I don't believe I've ever put Taylor Swift and politics in the same sentence. Like emails and a peaceful life, the two things simply do not seem to belong together. One reminds me of twirling around my lounge at age 19, singing about Romeo and a white dress, while the other – of the American variety, anyway – currently fills me with a potent mixture of fear and rage. The idea of a political Taylor Swift is a bit like the idea of an articulate Donald Trump. Discombobulating to say the least.
Nevertheless, Swift turned my world order upside down last week, when she endorsed two Democratic candidates on Instagram.
"In the past I've been reluctant to publicly voice my political opinions, but due to several events in my life and in the world in the past two years, I feel very differently about that now," she wrote.
"I believe in the fight for LGBTQ rights, and that any form of discrimination based on sexual orientation or gender is WRONG. I believe that the systemic racism we still see in this country towards people of colour is terrifying, sickening and prevalent. I cannot vote for someone who will not be willing to fight for dignity for ALL Americans, no matter their skin colour, gender or who they love."
She went on to name the two candidates she will be voting for in Tennessee, and to encourage her fans to educate themselves about the candidates standing in their areas so they could vote for the person who most closely aligned with their values. With a following of 112 million, Swift's post was the kind of advertising that would've stretched even ludicrous super PAC budgets. The hasty denouncements from Republicans (including the Tweeter-In-Chief) betrayed just how annoyed they were.
Their anger, however, was nothing to that of the white supremacists and 4chan users who have held Swift up as an example of a perfect white conservative woman. "Guys I think those f***ing cultists who tortment [sic] us killed Taylor Swift and replaced her with a brain dead [non-playable character]... I will defend the honour of my lady Taylor Swift and find a way to return her to normal," one wrote.
Musicians as a group are hardly strangers to politics. Artists have been writing protest songs and making political statements for generations. From Billie Holliday and Bob Dylan to Macklemore and Green Day, activism in music is a proud tradition.
But Taylor Swift made her name as a young, pretty country singer. She was the perfect teen idol for Republican daughters. While her inevitable growth to womanhood (and accompanying acknowledgment that she is – gasp – a sexual being) rendered her unsuitable to the ultra-conservatives, she had until recently thrown them a bone by remaining apolitical. A kind of insipid, yet catchy and likeable version of her rival, the outspoken, risque Katy Perry.
But no more. Swift has resoundingly shaken off her Switzerland-esque stance. And simultaneously cultivated some bad blood with her Republican fans.
Will her statement have an impact? Probably, although it would be unlikely to be momentous enough to change the outcome of the election race drastically. In 2016, Hillary Clinton was endorsed by Beyonce and Jay-Z, Katy Perry, Jennifer Lopez, and Bruce Springsteen, among others, and we all know how that ended.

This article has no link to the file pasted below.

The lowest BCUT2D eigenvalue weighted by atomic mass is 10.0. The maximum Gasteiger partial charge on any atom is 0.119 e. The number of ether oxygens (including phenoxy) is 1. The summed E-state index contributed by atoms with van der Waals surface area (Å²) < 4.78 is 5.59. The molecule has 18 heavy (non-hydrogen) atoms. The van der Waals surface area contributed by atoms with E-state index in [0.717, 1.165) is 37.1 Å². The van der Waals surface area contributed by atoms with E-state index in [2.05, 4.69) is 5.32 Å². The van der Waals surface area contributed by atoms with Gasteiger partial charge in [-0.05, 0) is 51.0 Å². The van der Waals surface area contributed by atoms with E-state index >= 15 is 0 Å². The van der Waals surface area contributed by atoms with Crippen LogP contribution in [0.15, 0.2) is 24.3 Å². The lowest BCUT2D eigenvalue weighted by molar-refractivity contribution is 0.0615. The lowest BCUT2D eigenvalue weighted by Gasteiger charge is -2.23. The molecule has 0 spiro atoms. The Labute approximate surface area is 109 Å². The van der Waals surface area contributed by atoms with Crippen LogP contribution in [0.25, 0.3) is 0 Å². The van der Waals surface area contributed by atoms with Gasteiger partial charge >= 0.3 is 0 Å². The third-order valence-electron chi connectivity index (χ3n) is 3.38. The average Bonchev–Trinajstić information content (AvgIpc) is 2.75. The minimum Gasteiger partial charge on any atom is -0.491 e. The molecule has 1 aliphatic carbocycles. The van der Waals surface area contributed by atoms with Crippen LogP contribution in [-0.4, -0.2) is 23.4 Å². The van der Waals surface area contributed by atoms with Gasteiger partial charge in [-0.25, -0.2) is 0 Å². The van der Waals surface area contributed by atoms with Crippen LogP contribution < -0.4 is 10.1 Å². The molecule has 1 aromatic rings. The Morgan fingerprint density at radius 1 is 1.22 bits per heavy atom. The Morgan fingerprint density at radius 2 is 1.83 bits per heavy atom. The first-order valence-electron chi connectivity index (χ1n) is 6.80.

Regardless of whether or not Swift's endorsement shifts the scales for her chosen candidates, her open discussion of her political values should be applauded. Particularly given that many of her fans are young adults, the demographic least likely to vote. If Swift motivates even a small percentage of her fans to fulfil their civic responsibility, democracy will be the winner.
Swift's entry into the political conversation brought to mind a young artist of our own, however; then Kiwi-sweetheart Eleanor Catton. Catton, the youngest winner of the Man Booker Prize, dared to criticise the then-National Government and was pilloried for it in the national media. Swift's post also conjured a vision of Lorde, putting her politics where her touring schedule was, and cancelling a concert in Israel.
Both homegrown political rabble-rousers received fierce backlash against their respective political statements. The response that stands out to me most was then-Prime Minister John Key's; he suggested that Catton had shown a lack of respect and had "no special political insight". He went on to say that it was "a bit sad that [she was] mixing politics with some of the things she's good at."
Which surely is the point of democracy – that we're all supposed to mix politics with some of the things we're good at. In fact, it makes no difference whether we're good at anything at all. We're all entitled to our views and our votes, and no view nor vote is any more weighty than another.
A significant portion of the backlash against Swift's Instagram post has been similar to that lobbed at Catton. Tay-Tay should stick to her singing, her critics moan. As if being a singer of catchy pop tunes (or a writer of an award-winning book) renders you incapable of forming an opinion. If I were a parent, I would far rather my children idolised stars who stood up for what they believed in, than manufactured music-bots bereft of conscience or conscious thought. There are things far worse than a singer who challenges you to think, whether you agree with them or not.
Celebrity political endorsements are becoming increasingly common, and I tentatively welcome such a phenomenon. The louder the conversation around participation in the democratic process, the more normalised voting behaviour becomes. Whether it's Swift, Catton, Lorde, Joseph Parker at the recent New Zealand First conference, Lucy Lawless and her advocacy for the Green Party, or anyone else, I take heart from the open discussion around views and beliefs.
We will never be able to agree on everything, but we can all do our bit for society by casting a vote. If not for democracy, then for a celebrity selfie outside the voting booth.